Ek Deewana Tha – Film Review
Posted by FATEMA H.KAGALWALA on February 17, 2012 | 1 Comment
PRODUCER – Gautham Menon, Reshma Ghatala, Venkat Somasundaram
DIRECTOR – Gautham Menon
WRITER – Gautham Menon (Story), Javed Akhtar (Screenplay)
CAST – Prateik Babbar, Amy Jackson
MUSIC – A. R. Rahman
Love speaks a universal language. The context it is placed in gives it its colours and shapes it into its uniqueness. Gautham Menon, much-admired for his ‘Rehna Hain Tere Dil Mein’ in Hindi and a variety of romances and action flicks in Tamil and Telugu (Vinnaithaandi Varuvaayaa, Kaakha Kaakha) brings ‘Ek Deewana Tha’ a remake of his Tamil super-hit Vinnaithaandi Varuvaayaa , also remade in Telugu as Ye Maaya Chesave. Both versions saw commercial and critical success. However, something goes incredibly wrong with the Hindi version.
The story is about a young Marathi Konkanastha Brahman boy Sachin (Prateik Babbar) who falls helplessly in love with a young Malayali Christian girl Jessie (Amy Jackson). It is a middle-class milieu they inhabit in a small-town in Kerala where forces of tradition and convention play a big role. Jessie and Sachin cannot unite in their love. There are more obstacles in the path with Sachin’s dreamy ambition of wanting to become a film-maker and Jessie’s strict, traditionalist family. Love still blossoms despite these obstacles because as we all know love knows no boundaries.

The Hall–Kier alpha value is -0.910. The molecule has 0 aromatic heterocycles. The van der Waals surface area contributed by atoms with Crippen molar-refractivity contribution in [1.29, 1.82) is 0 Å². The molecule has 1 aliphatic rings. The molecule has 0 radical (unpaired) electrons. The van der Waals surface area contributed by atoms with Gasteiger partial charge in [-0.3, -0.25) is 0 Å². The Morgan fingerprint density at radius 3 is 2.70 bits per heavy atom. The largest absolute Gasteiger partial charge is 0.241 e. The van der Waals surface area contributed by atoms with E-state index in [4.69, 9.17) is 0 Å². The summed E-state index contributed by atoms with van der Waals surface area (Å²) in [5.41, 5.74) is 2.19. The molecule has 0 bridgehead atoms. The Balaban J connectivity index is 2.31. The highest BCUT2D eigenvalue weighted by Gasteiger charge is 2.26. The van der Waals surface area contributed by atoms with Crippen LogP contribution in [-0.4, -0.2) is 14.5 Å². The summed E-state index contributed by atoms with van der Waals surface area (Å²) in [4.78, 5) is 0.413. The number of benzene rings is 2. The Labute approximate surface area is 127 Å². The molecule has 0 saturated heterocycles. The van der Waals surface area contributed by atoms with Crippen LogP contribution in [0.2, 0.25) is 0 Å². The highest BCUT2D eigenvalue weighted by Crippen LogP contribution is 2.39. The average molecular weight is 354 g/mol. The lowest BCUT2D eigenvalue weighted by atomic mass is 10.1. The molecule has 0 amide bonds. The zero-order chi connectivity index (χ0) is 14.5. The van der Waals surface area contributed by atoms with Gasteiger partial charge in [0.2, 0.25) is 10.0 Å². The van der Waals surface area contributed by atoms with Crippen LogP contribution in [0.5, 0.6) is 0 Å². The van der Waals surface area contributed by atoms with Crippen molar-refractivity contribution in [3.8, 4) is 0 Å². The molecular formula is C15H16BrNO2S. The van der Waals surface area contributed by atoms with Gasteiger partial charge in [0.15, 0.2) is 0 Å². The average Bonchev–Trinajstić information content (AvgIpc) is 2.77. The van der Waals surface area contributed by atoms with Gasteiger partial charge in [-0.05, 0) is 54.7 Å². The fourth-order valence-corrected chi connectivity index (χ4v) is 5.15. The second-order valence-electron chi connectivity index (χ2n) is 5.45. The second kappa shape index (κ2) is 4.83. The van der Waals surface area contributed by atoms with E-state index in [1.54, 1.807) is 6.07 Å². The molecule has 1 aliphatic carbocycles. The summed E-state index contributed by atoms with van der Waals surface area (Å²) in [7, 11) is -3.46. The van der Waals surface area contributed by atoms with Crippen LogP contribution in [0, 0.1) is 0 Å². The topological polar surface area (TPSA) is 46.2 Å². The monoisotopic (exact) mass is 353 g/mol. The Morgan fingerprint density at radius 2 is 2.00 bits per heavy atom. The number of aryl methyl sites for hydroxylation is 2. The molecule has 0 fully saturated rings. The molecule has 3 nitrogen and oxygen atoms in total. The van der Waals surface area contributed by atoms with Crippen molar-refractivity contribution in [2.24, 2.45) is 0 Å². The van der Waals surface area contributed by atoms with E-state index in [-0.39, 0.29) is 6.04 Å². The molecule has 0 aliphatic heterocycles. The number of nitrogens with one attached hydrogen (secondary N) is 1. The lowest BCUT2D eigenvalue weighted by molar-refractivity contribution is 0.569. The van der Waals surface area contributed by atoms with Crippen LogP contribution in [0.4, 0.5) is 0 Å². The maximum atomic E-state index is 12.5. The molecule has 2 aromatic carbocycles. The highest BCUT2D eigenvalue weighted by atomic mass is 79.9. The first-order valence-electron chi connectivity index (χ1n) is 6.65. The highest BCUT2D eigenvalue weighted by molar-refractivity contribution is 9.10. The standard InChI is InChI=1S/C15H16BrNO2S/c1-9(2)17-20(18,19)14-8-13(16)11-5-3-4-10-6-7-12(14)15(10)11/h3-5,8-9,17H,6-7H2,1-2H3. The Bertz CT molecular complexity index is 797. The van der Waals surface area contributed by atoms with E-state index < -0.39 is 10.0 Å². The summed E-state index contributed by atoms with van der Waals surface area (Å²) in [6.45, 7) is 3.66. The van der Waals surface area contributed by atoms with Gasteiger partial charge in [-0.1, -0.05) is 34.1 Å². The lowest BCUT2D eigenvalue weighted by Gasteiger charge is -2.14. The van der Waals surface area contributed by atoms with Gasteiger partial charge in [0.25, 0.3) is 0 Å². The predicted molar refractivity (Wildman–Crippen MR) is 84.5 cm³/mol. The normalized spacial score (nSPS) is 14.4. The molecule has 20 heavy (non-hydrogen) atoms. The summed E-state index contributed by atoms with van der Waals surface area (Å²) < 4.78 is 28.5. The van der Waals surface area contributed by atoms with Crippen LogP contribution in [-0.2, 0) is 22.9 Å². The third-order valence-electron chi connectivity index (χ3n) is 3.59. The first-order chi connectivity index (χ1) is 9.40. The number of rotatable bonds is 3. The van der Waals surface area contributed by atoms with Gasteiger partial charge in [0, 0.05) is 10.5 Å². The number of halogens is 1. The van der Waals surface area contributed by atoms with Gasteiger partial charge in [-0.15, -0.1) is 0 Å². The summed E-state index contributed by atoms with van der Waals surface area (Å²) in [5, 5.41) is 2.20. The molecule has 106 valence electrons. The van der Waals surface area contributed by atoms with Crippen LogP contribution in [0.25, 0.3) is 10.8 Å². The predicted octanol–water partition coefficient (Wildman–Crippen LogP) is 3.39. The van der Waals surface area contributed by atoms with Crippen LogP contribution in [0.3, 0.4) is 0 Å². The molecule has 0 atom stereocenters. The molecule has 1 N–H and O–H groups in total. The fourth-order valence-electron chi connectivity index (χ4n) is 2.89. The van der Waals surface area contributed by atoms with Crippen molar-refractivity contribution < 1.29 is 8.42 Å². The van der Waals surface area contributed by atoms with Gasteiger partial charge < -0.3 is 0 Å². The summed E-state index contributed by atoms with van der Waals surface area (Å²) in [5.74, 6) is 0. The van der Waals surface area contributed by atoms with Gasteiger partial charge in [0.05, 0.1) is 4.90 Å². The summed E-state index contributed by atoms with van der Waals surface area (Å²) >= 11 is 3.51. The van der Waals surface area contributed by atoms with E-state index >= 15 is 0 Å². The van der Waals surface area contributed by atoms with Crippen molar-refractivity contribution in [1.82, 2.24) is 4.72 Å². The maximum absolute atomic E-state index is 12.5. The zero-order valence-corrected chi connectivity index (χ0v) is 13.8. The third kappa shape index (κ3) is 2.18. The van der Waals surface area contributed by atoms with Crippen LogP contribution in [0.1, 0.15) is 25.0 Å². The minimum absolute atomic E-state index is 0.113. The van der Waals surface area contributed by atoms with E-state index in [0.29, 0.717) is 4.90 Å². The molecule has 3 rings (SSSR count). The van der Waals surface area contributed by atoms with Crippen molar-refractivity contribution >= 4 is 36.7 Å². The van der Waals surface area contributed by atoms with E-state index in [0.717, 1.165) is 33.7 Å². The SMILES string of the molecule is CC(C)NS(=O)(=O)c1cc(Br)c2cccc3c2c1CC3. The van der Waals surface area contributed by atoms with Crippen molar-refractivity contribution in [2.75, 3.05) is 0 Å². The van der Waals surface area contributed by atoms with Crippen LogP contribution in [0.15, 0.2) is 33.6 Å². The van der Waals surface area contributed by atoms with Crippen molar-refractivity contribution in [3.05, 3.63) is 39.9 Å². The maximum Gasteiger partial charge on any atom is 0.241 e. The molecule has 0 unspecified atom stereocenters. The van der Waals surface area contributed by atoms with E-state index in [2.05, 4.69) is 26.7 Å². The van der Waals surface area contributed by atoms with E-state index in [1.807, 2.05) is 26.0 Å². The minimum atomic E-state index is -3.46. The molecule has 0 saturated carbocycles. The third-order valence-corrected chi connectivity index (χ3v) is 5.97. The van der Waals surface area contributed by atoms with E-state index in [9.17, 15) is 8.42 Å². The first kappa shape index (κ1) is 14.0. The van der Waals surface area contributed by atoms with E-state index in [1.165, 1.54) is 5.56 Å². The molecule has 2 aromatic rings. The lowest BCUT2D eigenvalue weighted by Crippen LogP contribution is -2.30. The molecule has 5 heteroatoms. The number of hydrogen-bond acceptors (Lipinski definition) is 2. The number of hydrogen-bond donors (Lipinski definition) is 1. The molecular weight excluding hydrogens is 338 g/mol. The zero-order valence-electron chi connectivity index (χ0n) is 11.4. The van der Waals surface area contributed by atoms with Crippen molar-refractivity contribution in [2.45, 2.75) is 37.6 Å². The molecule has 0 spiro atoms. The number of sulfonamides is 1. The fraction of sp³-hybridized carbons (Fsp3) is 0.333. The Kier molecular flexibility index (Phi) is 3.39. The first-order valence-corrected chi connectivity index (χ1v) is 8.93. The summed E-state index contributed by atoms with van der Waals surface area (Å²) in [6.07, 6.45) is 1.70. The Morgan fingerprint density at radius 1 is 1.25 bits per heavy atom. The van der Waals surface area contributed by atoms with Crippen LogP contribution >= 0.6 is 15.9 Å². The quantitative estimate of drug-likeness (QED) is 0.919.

Unfortunately, the film never makes this love its own. The fervor of first love refuses to bring freshness to the film as Prateik and Amy strike little chemistry or conviction in their roles. A laborious screenplay and pallid performances bring little settling down for the viewer and evokes little empathy or interest in the so-called life-changing love Jessie and Sachin are supposed to be experiencing.
The entire film brings about a nowhere feeling. A feeling about the world not being real enough, rooted enough in any reality. The form is traditional and so is the world but none of it is anchored in a strong sensibility that could carry it through. Cinematography by M S Prabhu does little to evoke the lilting romance of young love and Javed Akhtar’s lyrics completely fail to capture the sensibilities of A R Rahman’s music. What is a young love story without its music? Strip Ek Duje Ke Liye, Maine Pyaar Kiya, Qayamat Se Qayamat Tak of their mellifluous music and lyrics and they become half as powerful.
There is little to remember or take back from this romance that tries too hard to be, just like its young leads; Prateik trying too hard to amp up his natural likeability with his spurious talent and Amy Jackson trying hard to hide her British-ness behind layers of make-up and borrowed voice. The film gets lost amongst scores of uneven attributes such as these and you wonder where did the real Gautham Menon disappear?